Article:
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Author Topic: CD Players transport differences?  (Read 5620 times)

pipelineaudio

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CD Players transport differences?
« on: September 08, 2006, 03:34:25 pm »

I am hearing there are differences in sound quality between transports.

I call shennanigans on this and here's my reason

I can take a file, zip it, and burn it on a 20 dollar cd burner

If I open that file on another PC, thru its own 20 dollar cd burner, I can unzip it and it will open and run.

SO unless even modern CD players are trying to play in realtime instead of buffering, I dont see how the transport itself should make any difference. Can someone help?

Sahib

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Re: CD Players transport differences?
« Reply #1 on: September 08, 2006, 04:43:21 pm »

I worked with numbers of CD mechanisms. There is not much to say about this.

There is no relation between the sound quality and the mechanics of the transport system. Also reading the CD directly or through a buffer is irrelevant. You are reading a digital data. I is one 0 is zero.

Cemal

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pipelineaudio

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Re: CD Players transport differences?
« Reply #2 on: September 08, 2006, 05:29:51 pm »

Sahib I think the question is, IF there are going to be errors. Lets say the cd player plays back at 1X speed in realtime, with a very short buffer. In this cae could there be less errors between transports?

I'm just trying to determine if there is ANY possible mechanism of difference to the output audio between a 20 dollar transport and a 6000 dollar transport, if they are feeding the same DAC

Ronny

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Re: CD Players transport differences?
« Reply #3 on: September 08, 2006, 08:23:31 pm »

pipelineaudio wrote on Fri, 08 September 2006 17:29

Sahib I think the question is, IF there are going to be errors. Lets say the cd player plays back at 1X speed in realtime, with a very short buffer. In this cae could there be less errors between transports?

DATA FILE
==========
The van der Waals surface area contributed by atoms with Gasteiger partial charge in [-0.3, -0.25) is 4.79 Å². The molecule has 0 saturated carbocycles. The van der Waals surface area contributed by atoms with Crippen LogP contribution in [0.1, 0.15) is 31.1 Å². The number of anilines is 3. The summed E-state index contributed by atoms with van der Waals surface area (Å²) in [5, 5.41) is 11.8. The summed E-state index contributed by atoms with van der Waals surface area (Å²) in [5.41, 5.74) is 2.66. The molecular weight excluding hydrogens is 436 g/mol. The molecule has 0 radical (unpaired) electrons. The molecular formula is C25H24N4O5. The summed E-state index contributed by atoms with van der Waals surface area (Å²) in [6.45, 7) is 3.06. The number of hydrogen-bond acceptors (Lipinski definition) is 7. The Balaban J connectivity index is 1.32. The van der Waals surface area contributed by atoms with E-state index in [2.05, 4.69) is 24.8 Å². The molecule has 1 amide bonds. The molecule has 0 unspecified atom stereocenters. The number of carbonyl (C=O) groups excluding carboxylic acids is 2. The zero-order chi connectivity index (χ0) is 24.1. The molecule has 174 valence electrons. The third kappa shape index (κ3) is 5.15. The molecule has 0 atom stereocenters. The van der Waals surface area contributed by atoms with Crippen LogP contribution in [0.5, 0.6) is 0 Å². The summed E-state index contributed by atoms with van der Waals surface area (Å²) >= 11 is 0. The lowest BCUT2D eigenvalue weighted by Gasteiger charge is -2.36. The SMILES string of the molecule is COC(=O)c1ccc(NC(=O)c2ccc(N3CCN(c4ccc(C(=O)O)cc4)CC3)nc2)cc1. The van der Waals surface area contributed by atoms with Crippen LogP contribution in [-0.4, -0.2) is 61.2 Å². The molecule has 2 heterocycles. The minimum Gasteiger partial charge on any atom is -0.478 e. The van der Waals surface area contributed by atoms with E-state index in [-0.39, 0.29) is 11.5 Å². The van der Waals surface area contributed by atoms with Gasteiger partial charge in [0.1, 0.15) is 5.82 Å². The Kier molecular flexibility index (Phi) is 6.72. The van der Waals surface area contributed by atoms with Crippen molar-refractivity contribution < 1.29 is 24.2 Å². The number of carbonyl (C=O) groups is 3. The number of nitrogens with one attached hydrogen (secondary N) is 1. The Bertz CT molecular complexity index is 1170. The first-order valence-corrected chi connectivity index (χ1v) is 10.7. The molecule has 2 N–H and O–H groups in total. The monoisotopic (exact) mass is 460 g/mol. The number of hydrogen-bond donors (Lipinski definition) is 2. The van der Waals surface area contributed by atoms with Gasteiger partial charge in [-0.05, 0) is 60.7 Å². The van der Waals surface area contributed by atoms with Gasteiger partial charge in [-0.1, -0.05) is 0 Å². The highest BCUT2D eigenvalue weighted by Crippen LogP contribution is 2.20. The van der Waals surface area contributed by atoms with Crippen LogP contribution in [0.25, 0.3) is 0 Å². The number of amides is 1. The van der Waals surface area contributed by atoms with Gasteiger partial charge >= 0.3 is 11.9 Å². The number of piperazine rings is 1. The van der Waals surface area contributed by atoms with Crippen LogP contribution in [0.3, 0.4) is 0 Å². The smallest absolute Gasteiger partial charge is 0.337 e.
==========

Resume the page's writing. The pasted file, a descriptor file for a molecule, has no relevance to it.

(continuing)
I'm just trying to determine if there is ANY possible mechanism of difference to the output audio between a 20 dollar transport and a 6000 dollar transport, if they are feeding the same DAC



No not in the sense of tonal and dynamic sonic degradation. The cheaper burners and readers, cd player etc. can have focus and tracking anomalies directly related to the mechanics of the device, that will give more errors on the write and read than a high end burner or player, but errors represent a lack of information, not an altering of the positions of ones and zeros, as Cemal puts it, that it would take to affect sound field, stereo image, tonal balance or dynamic levels. So you may experience dropouts and skips, audio jittering (not to be confused with line jitter), but not degradation associated with say analog generational loss of frequencies. IOW, errors on a cd playback are just a lack of tonal and dynamic information not an aleration of these elements and you can have 10,000 CU's on a cd and still not hear any audible difference if they are spread out far enough, so that the uncorrectible errors pass on the timeline faster than the human can perceive them.  
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pipelineaudio

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Re: CD Players transport differences?
« Reply #4 on: September 08, 2006, 08:46:08 pm »

shouldnt they just buffer largely anyway so like on a cd holding computer programs, it could be surely played with NO errors? Or is that wishful thinking

Sahib

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Re: CD Players transport differences?
« Reply #5 on: September 09, 2006, 05:17:51 am »

Hi Aaron,

I support Ronny's reply on the sonic issue.

In terms of increasing the buffer capacity, it would not make much difference unless you move into complete hard disk system.

First you have the influence of the overall time frame that the transport mechanism operates in; circular motion of the CD and the linear motion of the reading head hence tracking.